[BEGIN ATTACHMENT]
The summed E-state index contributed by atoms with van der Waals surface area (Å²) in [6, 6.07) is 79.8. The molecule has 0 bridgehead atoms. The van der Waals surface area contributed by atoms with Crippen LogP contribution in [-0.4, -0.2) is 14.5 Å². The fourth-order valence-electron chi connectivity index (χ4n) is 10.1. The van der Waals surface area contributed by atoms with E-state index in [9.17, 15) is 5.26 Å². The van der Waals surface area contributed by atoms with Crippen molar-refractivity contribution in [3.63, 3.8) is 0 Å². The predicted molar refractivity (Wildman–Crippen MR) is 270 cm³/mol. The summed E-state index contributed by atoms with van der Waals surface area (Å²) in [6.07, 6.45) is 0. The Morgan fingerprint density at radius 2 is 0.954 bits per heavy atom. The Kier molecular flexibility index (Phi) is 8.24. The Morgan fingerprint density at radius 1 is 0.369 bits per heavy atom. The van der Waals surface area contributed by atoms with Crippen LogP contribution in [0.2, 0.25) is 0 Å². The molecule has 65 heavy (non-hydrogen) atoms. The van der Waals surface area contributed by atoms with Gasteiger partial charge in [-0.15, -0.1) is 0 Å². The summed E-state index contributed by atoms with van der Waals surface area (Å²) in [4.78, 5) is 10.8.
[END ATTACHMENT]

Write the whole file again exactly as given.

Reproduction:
The summed E-state index contributed by atoms with van der Waals surface area (Å²) in [6, 6.07) is 79.8. The molecule has 0 bridgehead atoms. The van der Waals surface area contributed by atoms with Crippen LogP contribution in [-0.4, -0.2) is 14.5 Å². The fourth-order valence-electron chi connectivity index (χ4n) is 10.1. The van der Waals surface area contributed by atoms with E-state index in [9.17, 15) is 5.26 Å². The van der Waals surface area contributed by atoms with Crippen molar-refractivity contribution in [3.63, 3.8) is 0 Å². The predicted molar refractivity (Wildman–Crippen MR) is 270 cm³/mol. The summed E-state index contributed by atoms with van der Waals surface area (Å²) in [6.07, 6.45) is 0. The Morgan fingerprint density at radius 2 is 0.954 bits per heavy atom. The Kier molecular flexibility index (Phi) is 8.24. The Morgan fingerprint density at radius 1 is 0.369 bits per heavy atom. The van der Waals surface area contributed by atoms with Crippen LogP contribution in [0.2, 0.25) is 0 Å². The molecule has 65 heavy (non-hydrogen) atoms. The van der Waals surface area contributed by atoms with Gasteiger partial charge in [-0.15, -0.1) is 0 Å². The summed E-state index contributed by atoms with van der Waals surface area (Å²) in [4.78, 5) is 10.8.